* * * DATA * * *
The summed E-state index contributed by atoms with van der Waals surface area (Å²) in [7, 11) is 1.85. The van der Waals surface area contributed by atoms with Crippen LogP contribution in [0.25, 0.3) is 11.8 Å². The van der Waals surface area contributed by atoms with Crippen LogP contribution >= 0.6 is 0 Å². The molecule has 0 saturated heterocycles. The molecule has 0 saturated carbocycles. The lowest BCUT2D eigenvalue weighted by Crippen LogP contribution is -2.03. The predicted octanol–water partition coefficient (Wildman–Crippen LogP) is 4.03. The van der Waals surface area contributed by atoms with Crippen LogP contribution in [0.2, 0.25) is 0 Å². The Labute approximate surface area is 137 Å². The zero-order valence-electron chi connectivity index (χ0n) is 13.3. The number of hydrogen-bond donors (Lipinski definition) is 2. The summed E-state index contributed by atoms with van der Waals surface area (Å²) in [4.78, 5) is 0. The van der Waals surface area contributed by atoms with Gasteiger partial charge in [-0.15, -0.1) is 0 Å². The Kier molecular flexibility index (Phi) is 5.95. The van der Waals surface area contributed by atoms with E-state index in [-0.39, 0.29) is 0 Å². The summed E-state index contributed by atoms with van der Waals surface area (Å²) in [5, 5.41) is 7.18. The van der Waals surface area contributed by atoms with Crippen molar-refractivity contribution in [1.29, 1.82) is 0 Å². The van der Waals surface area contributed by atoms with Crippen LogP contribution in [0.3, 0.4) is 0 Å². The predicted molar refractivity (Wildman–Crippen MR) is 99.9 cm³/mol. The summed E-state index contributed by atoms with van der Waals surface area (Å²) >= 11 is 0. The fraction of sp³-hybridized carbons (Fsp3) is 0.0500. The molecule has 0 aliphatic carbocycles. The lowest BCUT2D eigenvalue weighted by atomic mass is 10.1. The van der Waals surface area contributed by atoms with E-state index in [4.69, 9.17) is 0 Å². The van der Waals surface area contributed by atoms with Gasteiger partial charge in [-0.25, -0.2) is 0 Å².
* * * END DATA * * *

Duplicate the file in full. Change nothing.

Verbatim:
The summed E-state index contributed by atoms with van der Waals surface area (Å²) in [7, 11) is 1.85. The van der Waals surface area contributed by atoms with Crippen LogP contribution in [0.25, 0.3) is 11.8 Å². The van der Waals surface area contributed by atoms with Crippen LogP contribution >= 0.6 is 0 Å². The molecule has 0 saturated heterocycles. The molecule has 0 saturated carbocycles. The lowest BCUT2D eigenvalue weighted by Crippen LogP contribution is -2.03. The predicted octanol–water partition coefficient (Wildman–Crippen LogP) is 4.03. The van der Waals surface area contributed by atoms with Crippen LogP contribution in [0.2, 0.25) is 0 Å². The Labute approximate surface area is 137 Å². The zero-order valence-electron chi connectivity index (χ0n) is 13.3. The number of hydrogen-bond donors (Lipinski definition) is 2. The summed E-state index contributed by atoms with van der Waals surface area (Å²) in [4.78, 5) is 0. The van der Waals surface area contributed by atoms with Gasteiger partial charge in [-0.15, -0.1) is 0 Å². The Kier molecular flexibility index (Phi) is 5.95. The van der Waals surface area contributed by atoms with E-state index in [-0.39, 0.29) is 0 Å². The summed E-state index contributed by atoms with van der Waals surface area (Å²) in [5, 5.41) is 7.18. The van der Waals surface area contributed by atoms with Crippen molar-refractivity contribution in [1.29, 1.82) is 0 Å². The van der Waals surface area contributed by atoms with Crippen LogP contribution in [0.3, 0.4) is 0 Å². The predicted molar refractivity (Wildman–Crippen MR) is 99.9 cm³/mol. The summed E-state index contributed by atoms with van der Waals surface area (Å²) >= 11 is 0. The fraction of sp³-hybridized carbons (Fsp3) is 0.0500. The molecule has 0 aliphatic carbocycles. The lowest BCUT2D eigenvalue weighted by atomic mass is 10.1. The van der Waals surface area contributed by atoms with E-state index in [4.69, 9.17) is 0 Å². The van der Waals surface area contributed by atoms with Gasteiger partial charge in [-0.25, -0.2) is 0 Å².